Tracking your Rapamycin Results - From the PEARL Study

I found this list of things they are tracking in the PEARL rapamycin study to be interesting. Perhaps of value to people planning to start rapamycin, some pre and post analysis would be helpful, as well as tracking data on an ongoing basis if you want to get detailed results information:

Tests to be done in the AgelessRX PEARL clinical study on Rapamycin in people:

To monitor any reduction of symptoms of aging-related decline in this elderly population, we will assess bone, muscle, and immune aging, determine the accumulation of visceral fat and whether rapamycin alters biomarkers of aging (using established, validated composite biomarker scores, such as the Levine Biomarker Aging Clock), and the experimental, but highly accurate PhenoAge DNA methylation clock.

Safety profiles will include registration of side effects, and we will monitor the patient’s blood (CBC, electrolytes, liver function, renal function, lipids)

The following tests will be conducted for efficacy testing:

  1. Blood tests - Standard measures of risk of age-associated diseases (glucoregulatory markers, lipids), and markers of inflammation.

  2. Body composition testing (bone density, visceral fat content) with DXA scans measure bone density as well as visceral fat content.

  3. Autonomic health Tests - including baseline (am) heart rate and baseline (am) heart rate variability testing.

  4. Fecal Microbiome testing

  5. Immune Health Tests - including CD4/CD8 ratio, CMV IgG, TNFɑ, hsCRP, and IL-6 testing.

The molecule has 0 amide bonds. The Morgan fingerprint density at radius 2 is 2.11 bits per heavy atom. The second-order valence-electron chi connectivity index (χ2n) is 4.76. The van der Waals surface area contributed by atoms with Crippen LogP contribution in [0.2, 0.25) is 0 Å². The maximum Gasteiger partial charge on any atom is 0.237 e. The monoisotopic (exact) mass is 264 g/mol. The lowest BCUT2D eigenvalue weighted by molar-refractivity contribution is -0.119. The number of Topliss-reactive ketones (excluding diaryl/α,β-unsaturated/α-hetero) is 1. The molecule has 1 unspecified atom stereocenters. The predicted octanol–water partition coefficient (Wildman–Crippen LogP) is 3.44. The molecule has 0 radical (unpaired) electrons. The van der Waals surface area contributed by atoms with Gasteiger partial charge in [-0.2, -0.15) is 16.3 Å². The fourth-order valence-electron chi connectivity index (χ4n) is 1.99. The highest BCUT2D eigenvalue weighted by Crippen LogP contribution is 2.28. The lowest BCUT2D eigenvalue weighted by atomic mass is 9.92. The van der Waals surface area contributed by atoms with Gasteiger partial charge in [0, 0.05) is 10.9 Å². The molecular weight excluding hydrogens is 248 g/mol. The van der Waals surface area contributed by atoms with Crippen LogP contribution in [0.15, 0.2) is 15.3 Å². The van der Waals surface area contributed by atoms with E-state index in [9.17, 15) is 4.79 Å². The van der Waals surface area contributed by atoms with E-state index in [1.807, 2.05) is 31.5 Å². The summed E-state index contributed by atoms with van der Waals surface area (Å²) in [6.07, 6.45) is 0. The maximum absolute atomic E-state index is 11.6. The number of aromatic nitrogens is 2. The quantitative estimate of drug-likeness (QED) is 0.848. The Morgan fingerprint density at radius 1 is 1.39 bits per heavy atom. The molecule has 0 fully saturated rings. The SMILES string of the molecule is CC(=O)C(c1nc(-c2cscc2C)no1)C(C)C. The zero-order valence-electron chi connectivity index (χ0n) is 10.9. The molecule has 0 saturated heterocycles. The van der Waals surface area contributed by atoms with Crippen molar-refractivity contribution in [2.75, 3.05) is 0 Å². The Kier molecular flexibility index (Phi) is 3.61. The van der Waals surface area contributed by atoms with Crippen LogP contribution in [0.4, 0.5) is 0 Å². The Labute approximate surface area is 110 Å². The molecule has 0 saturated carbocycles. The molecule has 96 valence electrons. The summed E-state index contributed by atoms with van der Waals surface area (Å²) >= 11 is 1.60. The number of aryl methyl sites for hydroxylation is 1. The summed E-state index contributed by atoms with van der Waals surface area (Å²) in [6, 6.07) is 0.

6. Skeletal muscle tests - including lean body mass on DXA scan.

  1. Methylation age clock testing (i.e., Horvath clock).

More details on the study on

Participants have said that there are 5 separate blood draws, 3 dexascans, 2 Thorne microbiome tests, 2 GlycanAge biological age tests (blood), and 2 TruDiagnostic age tests (saliva). All for $360 (participant fee).



              A suggestion.

Negotiate the same testing deal{$360.00] for members of this forum.

1 Like

Nice idea - but I think the reason the price is $360 (and not much higher) is because much of the study cost, and testing cost, was crowd-funded by people interested in the results of the study.

I don’t think people are so interested in our own personal results ;-).

I can try contacting Dr. SAJAD ZALZALA who created this study to find out the actual cost of the tests as they are prescribed.


I am participating in the trial. Regarding the blood work, specifically they are tracking CBC, comprehensive metabolic panel (CMP), lipids, insulin, A1c, Vit D, DHEA, uric acid, CRP.


The Life Extension web site LEF.ORG has blood tests you can order.
Their male comprehensive test which covers all these areas is
on sale right now for around $260.00.